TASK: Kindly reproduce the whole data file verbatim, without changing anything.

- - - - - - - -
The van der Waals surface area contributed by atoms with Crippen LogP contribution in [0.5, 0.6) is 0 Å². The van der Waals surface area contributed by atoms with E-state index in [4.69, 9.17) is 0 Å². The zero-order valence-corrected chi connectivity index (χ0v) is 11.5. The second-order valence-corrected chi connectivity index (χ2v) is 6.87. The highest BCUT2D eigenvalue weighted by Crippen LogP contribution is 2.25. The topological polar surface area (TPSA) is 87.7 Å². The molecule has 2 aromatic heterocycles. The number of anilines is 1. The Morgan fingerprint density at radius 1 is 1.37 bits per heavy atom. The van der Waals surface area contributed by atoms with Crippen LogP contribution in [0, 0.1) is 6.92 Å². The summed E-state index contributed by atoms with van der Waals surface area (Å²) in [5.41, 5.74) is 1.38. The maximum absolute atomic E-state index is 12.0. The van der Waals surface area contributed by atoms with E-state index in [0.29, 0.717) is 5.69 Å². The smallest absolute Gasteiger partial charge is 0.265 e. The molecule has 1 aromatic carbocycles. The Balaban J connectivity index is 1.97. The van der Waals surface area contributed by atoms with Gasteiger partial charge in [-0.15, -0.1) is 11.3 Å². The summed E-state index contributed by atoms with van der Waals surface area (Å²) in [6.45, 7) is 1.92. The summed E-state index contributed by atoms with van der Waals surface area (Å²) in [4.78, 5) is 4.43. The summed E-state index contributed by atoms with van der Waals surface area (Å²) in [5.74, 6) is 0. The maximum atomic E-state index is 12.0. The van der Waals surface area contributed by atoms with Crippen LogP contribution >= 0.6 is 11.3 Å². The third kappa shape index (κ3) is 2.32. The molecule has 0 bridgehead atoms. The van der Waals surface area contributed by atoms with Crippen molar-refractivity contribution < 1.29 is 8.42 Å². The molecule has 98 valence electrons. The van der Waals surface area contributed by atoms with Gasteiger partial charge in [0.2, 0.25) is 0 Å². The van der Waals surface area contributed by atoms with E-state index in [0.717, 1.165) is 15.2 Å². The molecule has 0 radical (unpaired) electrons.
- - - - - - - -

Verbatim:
The van der Waals surface area contributed by atoms with Crippen LogP contribution in [0.5, 0.6) is 0 Å². The van der Waals surface area contributed by atoms with E-state index in [4.69, 9.17) is 0 Å². The zero-order valence-corrected chi connectivity index (χ0v) is 11.5. The second-order valence-corrected chi connectivity index (χ2v) is 6.87. The highest BCUT2D eigenvalue weighted by Crippen LogP contribution is 2.25. The topological polar surface area (TPSA) is 87.7 Å². The molecule has 2 aromatic heterocycles. The number of anilines is 1. The Morgan fingerprint density at radius 1 is 1.37 bits per heavy atom. The van der Waals surface area contributed by atoms with Crippen LogP contribution in [0, 0.1) is 6.92 Å². The summed E-state index contributed by atoms with van der Waals surface area (Å²) in [5.41, 5.74) is 1.38. The maximum absolute atomic E-state index is 12.0. The van der Waals surface area contributed by atoms with E-state index in [0.29, 0.717) is 5.69 Å². The smallest absolute Gasteiger partial charge is 0.265 e. The molecule has 1 aromatic carbocycles. The Balaban J connectivity index is 1.97. The van der Waals surface area contributed by atoms with Gasteiger partial charge in [-0.15, -0.1) is 11.3 Å². The summed E-state index contributed by atoms with van der Waals surface area (Å²) in [6.45, 7) is 1.92. The summed E-state index contributed by atoms with van der Waals surface area (Å²) in [4.78, 5) is 4.43. The summed E-state index contributed by atoms with van der Waals surface area (Å²) in [5.74, 6) is 0. The maximum atomic E-state index is 12.0. The van der Waals surface area contributed by atoms with Crippen LogP contribution >= 0.6 is 11.3 Å². The third kappa shape index (κ3) is 2.32. The molecule has 0 bridgehead atoms. The van der Waals surface area contributed by atoms with Crippen molar-refractivity contribution < 1.29 is 8.42 Å². The molecule has 98 valence electrons. The van der Waals surface area contributed by atoms with Gasteiger partial charge in [0.2, 0.25) is 0 Å². The van der Waals surface area contributed by atoms with E-state index in [0.717, 1.165) is 15.2 Å². The molecule has 0 radical (unpaired) electrons.